The pineapple industry is so important to Costa Rica (it brings in around $700 million a year) that they don't mind looking away from what is essentially incidental chemical warfare against their own people, and as Western supermarkets battle with each other to reduce prices, the wage problems and collateral poisonings only get worse. But hey, as long as your tropical dessert is labeled "Hawaiian," you can still trick yourself into believing it's all-American.
The Meat Industry Relies On Dismemberment And Government Cover-Ups
No matter how you feel about the practice of killing animals to improve the taste of your sandwich, the beef industry is rather horrifying. For one thing, much of the U.S. meat industry relies on the work of undocumented immigrants and refugees. Yes, the people who think it's un-American not to barbecue once a week are often the same people who want to deport everyone who makes said barbecues possible.
Those toothpick flags were made in China, too.
Delicious irony aside, this means that meat processing plants don't have to adhere too strictly to workplace safety standards, because undocumented immigrants are much less likely to raise a fuss when they get hurt on the job, for some reason. As a result, meat packers suffer from workplace lacerations, illnesses, and loss of limbs at rates much higher than the rest of the manufacturing industry -- but we don't know how much higher, because the workers are afraid to complain and the industry takes great pains to avoid reporting the incidents.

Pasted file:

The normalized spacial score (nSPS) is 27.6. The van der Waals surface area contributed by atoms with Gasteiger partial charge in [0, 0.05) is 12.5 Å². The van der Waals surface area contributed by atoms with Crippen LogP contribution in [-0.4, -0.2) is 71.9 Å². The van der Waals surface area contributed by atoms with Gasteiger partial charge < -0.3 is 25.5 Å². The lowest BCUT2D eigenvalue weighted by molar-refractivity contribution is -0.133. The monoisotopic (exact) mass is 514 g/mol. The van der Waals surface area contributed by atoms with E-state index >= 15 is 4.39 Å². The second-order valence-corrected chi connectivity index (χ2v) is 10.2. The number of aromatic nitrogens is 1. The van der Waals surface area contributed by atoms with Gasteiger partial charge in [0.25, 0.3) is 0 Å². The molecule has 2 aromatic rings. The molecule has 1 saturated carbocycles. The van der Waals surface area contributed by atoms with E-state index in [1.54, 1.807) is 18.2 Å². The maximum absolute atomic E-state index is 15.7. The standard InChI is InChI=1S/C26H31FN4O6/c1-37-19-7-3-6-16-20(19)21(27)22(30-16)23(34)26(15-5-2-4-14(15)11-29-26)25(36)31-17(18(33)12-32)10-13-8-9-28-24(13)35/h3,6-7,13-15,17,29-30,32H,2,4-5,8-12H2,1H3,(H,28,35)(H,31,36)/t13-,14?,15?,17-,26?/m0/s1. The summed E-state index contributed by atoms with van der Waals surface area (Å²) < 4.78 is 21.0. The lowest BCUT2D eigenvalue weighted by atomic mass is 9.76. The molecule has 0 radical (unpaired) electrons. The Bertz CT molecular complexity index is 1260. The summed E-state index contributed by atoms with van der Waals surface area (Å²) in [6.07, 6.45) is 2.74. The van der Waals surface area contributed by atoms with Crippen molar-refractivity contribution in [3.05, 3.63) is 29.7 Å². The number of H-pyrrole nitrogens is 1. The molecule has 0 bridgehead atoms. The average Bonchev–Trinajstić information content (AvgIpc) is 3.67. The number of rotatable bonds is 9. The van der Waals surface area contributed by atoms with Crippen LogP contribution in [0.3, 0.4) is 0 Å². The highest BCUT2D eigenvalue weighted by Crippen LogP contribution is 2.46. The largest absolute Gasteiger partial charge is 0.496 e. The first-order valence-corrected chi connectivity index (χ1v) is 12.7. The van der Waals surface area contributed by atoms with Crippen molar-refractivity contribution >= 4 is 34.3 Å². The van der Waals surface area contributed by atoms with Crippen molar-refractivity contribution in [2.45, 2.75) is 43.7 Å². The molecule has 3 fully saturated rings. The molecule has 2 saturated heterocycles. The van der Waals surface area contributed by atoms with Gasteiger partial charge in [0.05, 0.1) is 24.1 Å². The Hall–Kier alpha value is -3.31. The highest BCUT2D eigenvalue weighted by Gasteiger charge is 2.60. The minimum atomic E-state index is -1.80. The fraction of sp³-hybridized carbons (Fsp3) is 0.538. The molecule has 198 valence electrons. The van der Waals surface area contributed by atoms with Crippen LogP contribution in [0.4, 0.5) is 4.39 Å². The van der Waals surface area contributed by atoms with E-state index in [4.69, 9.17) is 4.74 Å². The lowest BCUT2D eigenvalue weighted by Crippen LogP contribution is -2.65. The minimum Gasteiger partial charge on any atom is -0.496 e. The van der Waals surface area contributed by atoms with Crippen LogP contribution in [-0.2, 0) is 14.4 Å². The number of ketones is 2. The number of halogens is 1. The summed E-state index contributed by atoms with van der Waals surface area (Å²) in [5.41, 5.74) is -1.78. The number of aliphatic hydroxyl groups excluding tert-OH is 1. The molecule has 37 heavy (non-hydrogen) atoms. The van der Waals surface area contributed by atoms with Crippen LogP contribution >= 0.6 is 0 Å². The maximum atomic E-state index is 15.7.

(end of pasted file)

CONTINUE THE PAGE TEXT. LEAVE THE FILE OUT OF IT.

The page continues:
Band saws go through pig asses with no problem; Bob's handing hand isn't going to be a challenge.
Even weirder, meat packers are subject to special laws that criminalize whistleblowers. So-called "ag-gag" legislation in ten states make it illegal to film inside meat facilities, pretty much just because it makes them look bad. The legislation was introduced after the animal rights group Mercy for Animals filmed workers at Bettencourt Dairy beating and sexually abusing cows in 2012 (no, really). Obviously, those poor workers were the ones who needed protection.
Chopsticks Are Manufactured By Political Prisoners And Are Potentially Toxic
Chopsticks are the go-to utensils for Westerners trying to feign respect for Eastern cuisine at the expense of respect for themselves. Even if you feel no shame playing mouth-hockey with a California roll, there's another reason you probably should go for the fork instead: Those chopsticks were likely produced by political prisoners, drug addicts, and other undesirables in a Chinese forced labor camp.
Who ironically have fingers so mangled from hard labor that they can't even use them.
In China, these prisoners are held in what they call "reeducation camps" where their "misguided ways" are "politely corrected" by the state. Big fans of sarcastic air-quotes, the Chinese government. Naturally, a big part of the "reeducation" process is backbreaking labor producing cheap trinkets and minor exports. Somehow, the glory of Chinese communism can only be truly understood after packing chopsticks for hours on end. The working conditions are about as unsanitary as you would expect, with chopsticks routinely dropped and stepped on. Maybe they're the ones you'll be using at Panda Express tonight. Maybe they're not.
"Yeah, but ... they make the orange chicken taste so much better, you know?"
If that doesn't put you off enough, Chinese-manufactured chopsticks are often produced using toxic chemicals, because Western consumers like their chopsticks the same way they like everything else: super white. The market gets what the market wants, and what it wants is potentially toxic utensils produced by political prisoners in an overseas factory with little to no worker protections, which might have been dropped in a toilet at some point. Enjoy!
For more reasons to just never eat any kind of food again, check out 6 Horrifying Things The Nutrition Industry Won't Tell You and 5 Horrifying Food Additives You've Probably Eaten Today.